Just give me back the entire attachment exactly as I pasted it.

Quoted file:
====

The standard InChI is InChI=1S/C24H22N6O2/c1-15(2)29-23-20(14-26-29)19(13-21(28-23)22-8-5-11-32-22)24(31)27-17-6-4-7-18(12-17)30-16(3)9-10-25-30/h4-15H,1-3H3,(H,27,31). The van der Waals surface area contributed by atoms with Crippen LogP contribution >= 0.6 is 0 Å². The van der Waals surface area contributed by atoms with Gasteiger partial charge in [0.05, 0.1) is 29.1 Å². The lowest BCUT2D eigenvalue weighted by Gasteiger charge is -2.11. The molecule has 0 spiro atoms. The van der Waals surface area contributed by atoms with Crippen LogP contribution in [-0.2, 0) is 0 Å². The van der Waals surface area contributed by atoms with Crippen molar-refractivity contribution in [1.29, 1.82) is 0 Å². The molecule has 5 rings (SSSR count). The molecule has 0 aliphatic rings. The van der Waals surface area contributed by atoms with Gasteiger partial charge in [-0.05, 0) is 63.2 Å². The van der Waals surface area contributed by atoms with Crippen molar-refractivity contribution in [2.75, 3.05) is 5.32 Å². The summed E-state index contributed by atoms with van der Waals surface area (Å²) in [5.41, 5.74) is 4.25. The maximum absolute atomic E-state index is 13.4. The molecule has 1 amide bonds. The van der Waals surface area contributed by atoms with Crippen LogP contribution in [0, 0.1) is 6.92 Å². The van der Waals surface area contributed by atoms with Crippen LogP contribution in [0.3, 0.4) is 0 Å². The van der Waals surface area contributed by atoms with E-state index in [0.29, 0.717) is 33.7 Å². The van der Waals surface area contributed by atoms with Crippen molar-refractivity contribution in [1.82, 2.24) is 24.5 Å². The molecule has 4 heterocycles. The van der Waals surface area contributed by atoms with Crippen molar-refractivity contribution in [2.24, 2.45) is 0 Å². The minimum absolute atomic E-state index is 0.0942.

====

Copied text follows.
The standard InChI is InChI=1S/C24H22N6O2/c1-15(2)29-23-20(14-26-29)19(13-21(28-23)22-8-5-11-32-22)24(31)27-17-6-4-7-18(12-17)30-16(3)9-10-25-30/h4-15H,1-3H3,(H,27,31). The van der Waals surface area contributed by atoms with Crippen LogP contribution >= 0.6 is 0 Å². The van der Waals surface area contributed by atoms with Gasteiger partial charge in [0.05, 0.1) is 29.1 Å². The lowest BCUT2D eigenvalue weighted by Gasteiger charge is -2.11. The molecule has 0 spiro atoms. The van der Waals surface area contributed by atoms with Crippen LogP contribution in [-0.2, 0) is 0 Å². The van der Waals surface area contributed by atoms with Crippen molar-refractivity contribution in [1.29, 1.82) is 0 Å². The molecule has 5 rings (SSSR count). The molecule has 0 aliphatic rings. The van der Waals surface area contributed by atoms with Gasteiger partial charge in [-0.05, 0) is 63.2 Å². The van der Waals surface area contributed by atoms with Crippen molar-refractivity contribution in [2.75, 3.05) is 5.32 Å². The summed E-state index contributed by atoms with van der Waals surface area (Å²) in [5.41, 5.74) is 4.25. The maximum absolute atomic E-state index is 13.4. The molecule has 1 amide bonds. The van der Waals surface area contributed by atoms with Crippen LogP contribution in [0, 0.1) is 6.92 Å². The van der Waals surface area contributed by atoms with Crippen LogP contribution in [0.3, 0.4) is 0 Å². The van der Waals surface area contributed by atoms with E-state index in [0.29, 0.717) is 33.7 Å². The van der Waals surface area contributed by atoms with Crippen molar-refractivity contribution in [1.82, 2.24) is 24.5 Å². The molecule has 4 heterocycles. The van der Waals surface area contributed by atoms with Crippen molar-refractivity contribution in [2.24, 2.45) is 0 Å². The minimum absolute atomic E-state index is 0.0942.